But his choice is in the past now, just like the Lakers' inability to strike a deal to acquire Kawhi Leonard in a trade with the San Antonio Spurs or secure a free-agency meeting with the Oklahoma City Thunder's Paul George.

James was asked why he didn't leverage his decision by requesting that the Lakers trade for Leonard first before he would commit to the purple-and-gold.

"Because I love the young guys that they have, and I'm not trying to force my hand in no way, shape or form," James said. "I believe Rob and Magic and Jeanie have done an unbelievable job of kind of reshaping what the organization should be in the last few years and keeping Dr. [Jerry] Buss and his dreams and what he was all about, to keep that going. So I feel like they know what's best for the team, and I wanted to be a piece to kind of continue that motion on coming back and being back to a championship franchise where they should be."

As for George, James said he did not have "many" conversations about teaming up and that he supports his decision to stay in Oklahoma.

"I think Paul did what was best for him," James said. "I think that's what everybody should do as players. They should do what's best for them and their family. They shouldn't get too pressured by anybody."

And so, instead of Leonard and George, James will team with the likes of Brandon Ingram, Lonzo Ball, Kyle Kuzma and Josh Hart -- not to mention the potpourri of vets who were signed -- and play in the ultracompetitive Western Conference for the first time in his career.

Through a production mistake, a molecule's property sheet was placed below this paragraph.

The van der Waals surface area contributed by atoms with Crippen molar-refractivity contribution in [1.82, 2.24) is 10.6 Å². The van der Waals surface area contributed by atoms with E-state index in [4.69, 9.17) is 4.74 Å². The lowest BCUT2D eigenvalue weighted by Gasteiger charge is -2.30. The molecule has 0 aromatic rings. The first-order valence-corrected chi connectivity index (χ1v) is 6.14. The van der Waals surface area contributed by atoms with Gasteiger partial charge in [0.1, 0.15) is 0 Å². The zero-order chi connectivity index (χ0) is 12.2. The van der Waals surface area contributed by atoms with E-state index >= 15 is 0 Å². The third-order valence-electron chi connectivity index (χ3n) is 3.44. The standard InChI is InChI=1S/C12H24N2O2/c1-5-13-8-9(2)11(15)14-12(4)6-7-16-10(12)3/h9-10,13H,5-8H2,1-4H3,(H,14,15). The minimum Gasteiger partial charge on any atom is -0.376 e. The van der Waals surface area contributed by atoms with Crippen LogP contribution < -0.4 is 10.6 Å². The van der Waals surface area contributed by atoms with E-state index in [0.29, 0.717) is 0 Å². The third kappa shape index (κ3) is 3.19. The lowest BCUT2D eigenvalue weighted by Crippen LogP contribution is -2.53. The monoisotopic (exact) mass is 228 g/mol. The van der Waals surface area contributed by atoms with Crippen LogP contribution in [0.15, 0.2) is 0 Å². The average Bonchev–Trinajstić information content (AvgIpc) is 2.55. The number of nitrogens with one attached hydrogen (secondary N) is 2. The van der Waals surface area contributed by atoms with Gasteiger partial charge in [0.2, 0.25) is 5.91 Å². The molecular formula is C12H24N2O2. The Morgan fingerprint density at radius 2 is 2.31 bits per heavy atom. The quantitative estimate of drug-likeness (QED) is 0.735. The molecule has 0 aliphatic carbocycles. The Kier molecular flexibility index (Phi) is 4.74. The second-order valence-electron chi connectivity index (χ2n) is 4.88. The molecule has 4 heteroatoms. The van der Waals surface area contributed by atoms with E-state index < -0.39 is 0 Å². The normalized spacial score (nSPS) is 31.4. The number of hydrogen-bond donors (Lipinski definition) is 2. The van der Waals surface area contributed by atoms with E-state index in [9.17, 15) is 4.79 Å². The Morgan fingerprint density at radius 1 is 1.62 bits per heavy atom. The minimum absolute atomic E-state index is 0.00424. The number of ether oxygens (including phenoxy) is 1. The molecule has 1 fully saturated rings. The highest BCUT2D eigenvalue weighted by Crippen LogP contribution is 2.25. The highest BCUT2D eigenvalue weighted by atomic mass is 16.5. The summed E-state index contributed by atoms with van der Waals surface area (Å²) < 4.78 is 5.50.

Is he ready for it?

"Absolutely. That's all a part of the mindset," James said. "There's going to be times with us being a young group playing together, there's going to be times where it doesn't look like what we would think. There's going to be times where guys are going to question what's going on. That's just human nature understanding that. But I've always been a part of it. I know a lot about the ups and downs of a season, and one thing we can't do is lose focus on what the main goal is, and the main goal is to continue to be as great as we can be every day, build championship habits, and not even saying that we're a championship team now, but building championship habits to when we get to that point and we can fall back on some of them.

"So we have a great young core, we have great veterans, we have a great system and a great organization, more importantly, so it should be fun."